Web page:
Qualcomm announces Snapdragon 8cx chipset for Windows 10

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Qualcomm, in its annual event in Hawaii (no, we weren't invited!), announced the Snapdragon 8cx chipset yesterday, destined to form the heart of a new generation of go-anywhere ARM-powered Windows 10 ultra-portable PCs. So hybrids, laptops, foldables). Some more info below. No, it's not Windows 10 Mobile, though as that too is ARM then you can argue that some of what Microsoft and its partners will build will have technology from W10M included.

Firstly, the launch video:

From GSM Arena:

At the Snapdragon Summit in Hawaii, Qualcomm has taken the wraps off its latest chipset intended for Windows 10 computers - the Snapdragon 8cx. This is the successor to the Snapdragon 850, but it's a different beast altogether.

Whereas the 850 was just a modified Snapdragon 845, which is intended for mobile devices, the 8cx is the company's first of a kind SoC built specifically for Windows 10 PCs from the ground up. It's made on a 7nm process and should be in shipping products around the third quarter of next year...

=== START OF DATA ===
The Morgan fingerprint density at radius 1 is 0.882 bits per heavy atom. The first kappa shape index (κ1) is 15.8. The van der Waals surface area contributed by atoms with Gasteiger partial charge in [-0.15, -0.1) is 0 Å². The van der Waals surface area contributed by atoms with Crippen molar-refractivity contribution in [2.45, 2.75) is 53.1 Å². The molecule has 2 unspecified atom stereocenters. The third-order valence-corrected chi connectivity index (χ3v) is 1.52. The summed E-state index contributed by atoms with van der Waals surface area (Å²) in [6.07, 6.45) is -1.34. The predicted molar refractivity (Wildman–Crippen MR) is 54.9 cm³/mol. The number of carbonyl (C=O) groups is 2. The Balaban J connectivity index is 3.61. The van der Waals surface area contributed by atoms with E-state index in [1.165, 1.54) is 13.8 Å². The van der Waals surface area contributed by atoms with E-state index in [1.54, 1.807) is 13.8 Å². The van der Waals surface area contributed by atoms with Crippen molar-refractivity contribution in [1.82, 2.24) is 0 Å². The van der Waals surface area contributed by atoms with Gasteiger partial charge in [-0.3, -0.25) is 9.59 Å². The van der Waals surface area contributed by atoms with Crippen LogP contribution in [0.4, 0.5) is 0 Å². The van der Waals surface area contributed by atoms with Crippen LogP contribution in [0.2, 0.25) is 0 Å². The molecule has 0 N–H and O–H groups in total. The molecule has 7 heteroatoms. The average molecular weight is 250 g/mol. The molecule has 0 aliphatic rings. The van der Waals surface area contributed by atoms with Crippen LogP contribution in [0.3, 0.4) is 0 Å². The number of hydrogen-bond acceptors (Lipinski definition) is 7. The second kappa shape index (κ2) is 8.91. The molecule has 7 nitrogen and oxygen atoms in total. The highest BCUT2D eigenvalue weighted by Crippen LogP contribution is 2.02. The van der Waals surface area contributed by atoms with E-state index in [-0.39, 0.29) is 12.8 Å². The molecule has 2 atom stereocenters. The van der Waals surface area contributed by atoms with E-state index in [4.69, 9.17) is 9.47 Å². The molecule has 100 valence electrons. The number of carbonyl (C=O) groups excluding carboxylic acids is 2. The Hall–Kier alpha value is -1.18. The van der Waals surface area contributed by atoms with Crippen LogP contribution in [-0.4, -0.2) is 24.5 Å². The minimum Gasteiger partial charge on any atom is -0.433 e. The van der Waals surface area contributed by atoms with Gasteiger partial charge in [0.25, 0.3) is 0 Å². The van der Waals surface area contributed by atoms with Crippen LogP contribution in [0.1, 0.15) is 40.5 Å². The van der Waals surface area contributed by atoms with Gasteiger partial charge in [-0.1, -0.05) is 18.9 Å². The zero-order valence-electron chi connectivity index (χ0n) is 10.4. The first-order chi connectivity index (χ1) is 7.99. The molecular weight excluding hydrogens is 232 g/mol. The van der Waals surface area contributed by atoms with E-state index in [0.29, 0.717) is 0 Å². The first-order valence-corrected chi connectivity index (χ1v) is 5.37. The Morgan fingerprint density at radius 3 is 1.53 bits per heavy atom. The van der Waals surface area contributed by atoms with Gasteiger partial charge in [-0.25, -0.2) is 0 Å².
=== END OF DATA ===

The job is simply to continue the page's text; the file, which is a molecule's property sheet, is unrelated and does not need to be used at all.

...Bluetooth 5.0 is supported too, as well as Quick Charge 4+. The 8cx is without a doubt the fastest Snapdragon ever, a feat that is made possible in the laptop/2-in-1 category by the better heat dissipation than what you'd find in any phone. Qualcomm also promises multi-day battery life for the devices that will have the 8cx at the core.

...Finally, let's address the odd name: the "cx" letters apparently stand for "compute" and "extreme", to further drive home the point about this being the most radical iteration of any SoC ever made by Qualcomm.

Ultra-mobile computing is starting to come together. After years of 'pocket PCs' with pretty dire user experiences, we can now see a time when a device not much larger than a smartphone will unfold to become a full tablet and, with an optional keyboard cover, also become a hybrid/laptop. Or just something in the Surface Go/Pro family but all based on ARM, all with double the battery life in terms of usability compared to today's Intel-based solutions.

You can find out more about the 8cx 'Compute Platform' here at Qualcomm.